Speaker 3:

Yeah. So grew up in Dallas. I'm one of four kids. I was the third of four and so I had an older brother and sister and , um, my parents were both hardworking people. Uh, and my dad was, I guess , uh , I guess a second generation American and so came from meager means, but, but really, you know , strong work ethic taught us the value of a dollar was, you know, you always had to work for it. They , we never got handouts. If we'd wanted to do something, wanted something, it was, what are you going to do to actually earn the money to do it? My brother and I had a paper route when I was 10 and he was 11. So early on we were, we were always looking at ways to make a little bit of money. Um, swam from an early age, played all kinds of different sports, but , but you know, that was the other thing that we did is we also were very involved with sports and so that the teamwork and being a part of the team and so forth was very important to me. And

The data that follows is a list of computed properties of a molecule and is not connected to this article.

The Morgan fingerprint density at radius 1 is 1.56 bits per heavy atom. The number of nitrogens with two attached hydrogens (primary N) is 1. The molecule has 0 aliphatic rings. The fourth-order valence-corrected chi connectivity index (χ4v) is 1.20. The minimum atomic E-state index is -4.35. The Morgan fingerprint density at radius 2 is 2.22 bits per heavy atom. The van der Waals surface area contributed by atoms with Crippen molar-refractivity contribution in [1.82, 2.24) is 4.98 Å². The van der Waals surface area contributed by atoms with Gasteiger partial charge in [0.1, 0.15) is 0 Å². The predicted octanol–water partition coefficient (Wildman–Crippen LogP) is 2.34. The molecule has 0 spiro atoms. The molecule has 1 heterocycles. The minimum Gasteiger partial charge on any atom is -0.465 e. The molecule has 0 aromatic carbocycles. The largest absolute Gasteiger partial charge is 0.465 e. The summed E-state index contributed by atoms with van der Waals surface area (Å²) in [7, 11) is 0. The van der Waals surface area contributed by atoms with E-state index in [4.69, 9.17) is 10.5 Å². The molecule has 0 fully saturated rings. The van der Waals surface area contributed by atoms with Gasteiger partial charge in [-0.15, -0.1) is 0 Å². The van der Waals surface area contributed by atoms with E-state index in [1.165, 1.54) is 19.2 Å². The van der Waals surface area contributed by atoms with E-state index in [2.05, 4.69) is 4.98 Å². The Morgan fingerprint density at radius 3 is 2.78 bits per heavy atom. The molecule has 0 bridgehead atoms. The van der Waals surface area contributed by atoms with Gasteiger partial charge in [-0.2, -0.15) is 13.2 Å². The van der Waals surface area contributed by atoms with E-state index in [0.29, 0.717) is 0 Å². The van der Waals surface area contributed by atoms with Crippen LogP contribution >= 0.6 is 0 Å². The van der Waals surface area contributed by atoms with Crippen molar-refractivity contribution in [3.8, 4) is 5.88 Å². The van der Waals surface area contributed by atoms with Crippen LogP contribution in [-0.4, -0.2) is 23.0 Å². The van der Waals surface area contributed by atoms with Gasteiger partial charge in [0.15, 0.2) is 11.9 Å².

Speaker 2:

So get me to , cause I'm anxious to hear the story myself, come on, everybody wants to hear a story about a gold medal winner in the Olympics. Tell us how that evolved and tell us the story about winning that gold medal.

Speaker 3: